Sunday, 18 December 2011

Japanese automaker Honda began destroying more than 1,000 cars in Thailand to reassure customers that no vehicles damaged in the country's recent flood crisis will ever be sold.

The scrapping process at Honda's plant in the central province of Ayutthaya is expected to take one month, the company said in a statement.

The plant is located in the Rojana Industrial Park, where heavy flooding in early October brought production to a halt and aerial pictures showed hundreds of new cars submerged in muddy water.

"While we were able to relocate many new cars that were awaiting shipment to a safe area, 1,055 vehicles that remained in the plant were finally damaged by the flood," said Pitak Pruittisarikorn, executive vice president of Honda Automobile Thailand.
"We will not sell any of the damaged cars to customers, or sell or reuse any of the parts," he added.

Most of the cars to be scrapped are mid-sized City sedans and Brio and Jazz hatchbacks. Production has yet to resume at the factory.





This aerial picture shows cars submerged in floodwaters at a Honda car factory outside the ancient Thai capital of Ayutthaya, north of Bangkok.




This aerial picture shows damaged dried up cars after floodwaters receded at a Honda car factory outside the ancient Thai capital of Ayutthaya, north of Bangkok.









Honda Automobile (Thailand) has kicked off a major program to scrap a total of 1055 cars that were affected by the flood in its plant in central Thailand, the company announced on Tuesday(27th December 2011).

The cars included 217 units of Brio, 213 units of Jazz, 353 units of City, 150 units of Civic, 91 units of Accord, 30 units of CR-V and 1 unit of Freed.

"We made every effort to protect our plant, but with the massive amount of flood water.. 1055 vehicles that remained in the plant were finally damaged by the flood," Pitak Pruittisarikorn, executive vice president of Honda Thailand, told a press conference.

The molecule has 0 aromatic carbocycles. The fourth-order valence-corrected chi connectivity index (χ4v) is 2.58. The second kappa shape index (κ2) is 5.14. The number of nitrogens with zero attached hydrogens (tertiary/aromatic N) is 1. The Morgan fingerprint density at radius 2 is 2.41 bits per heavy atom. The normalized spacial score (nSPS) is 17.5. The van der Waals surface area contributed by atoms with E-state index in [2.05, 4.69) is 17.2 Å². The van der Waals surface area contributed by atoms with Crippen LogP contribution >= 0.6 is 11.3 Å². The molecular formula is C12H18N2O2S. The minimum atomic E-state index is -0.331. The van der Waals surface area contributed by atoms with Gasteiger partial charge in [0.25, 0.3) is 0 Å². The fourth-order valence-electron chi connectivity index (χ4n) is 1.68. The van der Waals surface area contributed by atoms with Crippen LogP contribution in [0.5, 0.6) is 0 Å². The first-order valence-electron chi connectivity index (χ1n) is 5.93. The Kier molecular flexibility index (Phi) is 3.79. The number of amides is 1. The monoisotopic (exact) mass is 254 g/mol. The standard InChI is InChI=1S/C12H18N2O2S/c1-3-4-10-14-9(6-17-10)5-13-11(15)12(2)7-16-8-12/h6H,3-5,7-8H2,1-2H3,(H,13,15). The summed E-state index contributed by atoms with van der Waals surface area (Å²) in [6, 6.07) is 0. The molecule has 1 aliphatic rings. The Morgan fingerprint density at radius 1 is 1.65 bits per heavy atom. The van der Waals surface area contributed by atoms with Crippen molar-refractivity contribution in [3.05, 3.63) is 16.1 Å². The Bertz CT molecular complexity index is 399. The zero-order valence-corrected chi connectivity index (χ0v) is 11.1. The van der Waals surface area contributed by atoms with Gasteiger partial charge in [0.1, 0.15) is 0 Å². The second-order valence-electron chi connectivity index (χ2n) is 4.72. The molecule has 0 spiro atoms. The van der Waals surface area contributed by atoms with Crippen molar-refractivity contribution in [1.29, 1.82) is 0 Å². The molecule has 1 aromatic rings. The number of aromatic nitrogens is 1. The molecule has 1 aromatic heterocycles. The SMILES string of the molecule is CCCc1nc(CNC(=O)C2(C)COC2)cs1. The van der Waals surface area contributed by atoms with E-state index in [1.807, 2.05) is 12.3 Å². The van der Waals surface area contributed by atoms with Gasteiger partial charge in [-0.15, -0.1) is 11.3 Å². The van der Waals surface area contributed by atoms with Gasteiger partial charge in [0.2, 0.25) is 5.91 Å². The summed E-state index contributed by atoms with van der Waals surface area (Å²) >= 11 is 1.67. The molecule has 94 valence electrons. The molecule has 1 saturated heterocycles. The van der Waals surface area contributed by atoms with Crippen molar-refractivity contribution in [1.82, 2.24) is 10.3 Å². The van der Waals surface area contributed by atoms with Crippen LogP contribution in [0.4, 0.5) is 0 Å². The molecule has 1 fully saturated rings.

On-site demonstrations showed that the specialist workers hired by Honda to dismantle the cars first, drain the remaining liquids from the engine and then dissemble the car by delicate steps. Finally, the skeleton of the car was lifted by a crane into a gigantic mobile pressing machine which turned it into a compressed cube for recycling purposes.

According to Pitak, the process of scrapping the cars, which is expected to be finished within one month, had stringent controls to ensure that it was done in an environmentally- responsible way.

The program was a reflection of Honda's commitment to delivering the "highest quality" to its customers, Pitak added, " We will not sell any of the damaged cars to customers, or reuse any of the parts".

To ensure transparency, the vehicle identification numbers of all the cars will be made public on the website of Honda (Thailand) .





Close up picture of Honda car factory outside the ancient Thai capital of Ayutthaya, north of Bangkok after floods subsided.





Workers at Honda car factory outside the ancient Thai capital of Ayutthaya, north of Bangkok inspecting flood damaged cars.




Video below shows how Honda Thailand factory cleans up and scrapped all irreparable damaged cars to restore customer confidence.